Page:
What Estes did is called total transparency. I’d go a step further and say what he did was good for the sport as he’s an industry veteran who knows what makes a successful Trials work. So Chattanooga’s bid would be better than it otherwise would have been. Yet Siegel claims this was a reason why the Chattanooga bid had to be DQ’d, even though Estes played no rule in the awarding of the bid?
That’s rich considering in the past Siegel has had no qualms about not recusing himself when he’s set to benefit and in fact does the opposite of that. He is a man who according to the Washington Post awarded a “six-figure, no-bid contracts to Indianapolis marketing firm Matchbook Creative, a marketing firm that previously billed itself as ‘a Max Siegel company.'”
So Siegel can directly award himself or his former company six figures’ worth of business, but a board member can’t recuse himself and take $8,000? That’s crazy.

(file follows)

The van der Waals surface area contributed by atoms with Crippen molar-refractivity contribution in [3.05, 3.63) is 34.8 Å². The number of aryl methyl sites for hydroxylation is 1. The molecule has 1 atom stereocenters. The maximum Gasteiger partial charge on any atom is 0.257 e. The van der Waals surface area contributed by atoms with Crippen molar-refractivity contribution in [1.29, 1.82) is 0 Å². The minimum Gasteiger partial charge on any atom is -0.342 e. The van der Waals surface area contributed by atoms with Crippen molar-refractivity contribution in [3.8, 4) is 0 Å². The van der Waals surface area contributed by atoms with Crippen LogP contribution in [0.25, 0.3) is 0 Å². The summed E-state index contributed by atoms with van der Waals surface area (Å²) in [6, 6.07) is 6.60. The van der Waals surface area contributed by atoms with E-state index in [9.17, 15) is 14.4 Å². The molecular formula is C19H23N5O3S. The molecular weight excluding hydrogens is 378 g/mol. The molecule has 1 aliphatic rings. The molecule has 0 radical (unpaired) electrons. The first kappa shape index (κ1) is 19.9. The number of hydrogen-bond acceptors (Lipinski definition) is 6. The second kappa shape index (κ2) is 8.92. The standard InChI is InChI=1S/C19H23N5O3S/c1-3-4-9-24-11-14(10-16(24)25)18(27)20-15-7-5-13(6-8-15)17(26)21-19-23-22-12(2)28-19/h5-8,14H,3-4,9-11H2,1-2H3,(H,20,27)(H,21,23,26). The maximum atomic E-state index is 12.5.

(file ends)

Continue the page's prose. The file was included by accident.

Even if you believe Estes’ involvement in Chattanooga’s bid should result in disqualification (I don’t), USATF’s actions are at minimum gross mismanagement. They allowed those involved in the Chattanooga bid to waste months of their time preparing the bid.
More: MB: USATF CORRUPT, ignored recommendation for 2024 Trials location.
*MB: Max Siegel does it again – Siegel was paid $3.8 million in 2021 to run USATF
*MB: Max Siegel lashes out defending his $3.8 million pay: “Have you seen one gold medalist in there that’s been critical of me?”
Hellen Obiri quickly returns to action / Ethiopian wins $86k for a 2:25 marathon
42 – number of days between Hellen Obiri hitting the wall at the 2022 NYC Marathon and fading to a 6th-place showing and her next race. On Sunday, Obiri ran and won the Bangsaen21 Half Marathon in Thailand, picking up $5,220 for a 67:45 showing a according to Race Results Weekly (RRW).
If Obiri’s goal was to maximize her paycheck by racing in Asia over the weekend, she picked the wrong race. Admittedly, if she wanted to make way more money, she would have had to run another marathon, but check this out.